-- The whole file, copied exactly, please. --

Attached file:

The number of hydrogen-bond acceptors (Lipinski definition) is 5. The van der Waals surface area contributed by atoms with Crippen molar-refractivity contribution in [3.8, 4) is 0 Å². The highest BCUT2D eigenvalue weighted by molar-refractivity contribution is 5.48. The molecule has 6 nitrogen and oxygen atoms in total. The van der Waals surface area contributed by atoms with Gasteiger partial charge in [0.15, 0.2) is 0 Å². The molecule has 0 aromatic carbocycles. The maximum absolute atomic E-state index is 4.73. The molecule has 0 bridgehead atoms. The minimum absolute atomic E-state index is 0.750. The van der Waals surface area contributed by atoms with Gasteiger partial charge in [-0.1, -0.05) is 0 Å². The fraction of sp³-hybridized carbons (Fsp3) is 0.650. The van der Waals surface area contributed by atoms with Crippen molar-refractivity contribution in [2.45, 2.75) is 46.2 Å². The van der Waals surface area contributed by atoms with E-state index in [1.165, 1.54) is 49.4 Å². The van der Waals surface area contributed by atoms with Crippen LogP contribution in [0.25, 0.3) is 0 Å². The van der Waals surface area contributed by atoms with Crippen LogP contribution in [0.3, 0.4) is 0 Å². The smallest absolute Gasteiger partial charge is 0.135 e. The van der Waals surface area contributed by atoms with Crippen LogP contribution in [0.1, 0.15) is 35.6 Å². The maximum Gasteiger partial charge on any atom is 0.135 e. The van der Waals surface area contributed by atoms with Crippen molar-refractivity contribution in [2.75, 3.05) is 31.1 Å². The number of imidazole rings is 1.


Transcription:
The number of hydrogen-bond acceptors (Lipinski definition) is 5. The van der Waals surface area contributed by atoms with Crippen molar-refractivity contribution in [3.8, 4) is 0 Å². The highest BCUT2D eigenvalue weighted by molar-refractivity contribution is 5.48. The molecule has 6 nitrogen and oxygen atoms in total. The van der Waals surface area contributed by atoms with Gasteiger partial charge in [0.15, 0.2) is 0 Å². The molecule has 0 aromatic carbocycles. The maximum absolute atomic E-state index is 4.73. The molecule has 0 bridgehead atoms. The minimum absolute atomic E-state index is 0.750. The van der Waals surface area contributed by atoms with Gasteiger partial charge in [-0.1, -0.05) is 0 Å². The fraction of sp³-hybridized carbons (Fsp3) is 0.650. The van der Waals surface area contributed by atoms with Crippen molar-refractivity contribution in [2.45, 2.75) is 46.2 Å². The van der Waals surface area contributed by atoms with E-state index in [1.165, 1.54) is 49.4 Å². The van der Waals surface area contributed by atoms with Crippen LogP contribution in [0.25, 0.3) is 0 Å². The van der Waals surface area contributed by atoms with Crippen LogP contribution in [0.3, 0.4) is 0 Å². The smallest absolute Gasteiger partial charge is 0.135 e. The van der Waals surface area contributed by atoms with Crippen LogP contribution in [0.1, 0.15) is 35.6 Å². The maximum Gasteiger partial charge on any atom is 0.135 e. The van der Waals surface area contributed by atoms with Crippen molar-refractivity contribution in [2.75, 3.05) is 31.1 Å². The number of imidazole rings is 1.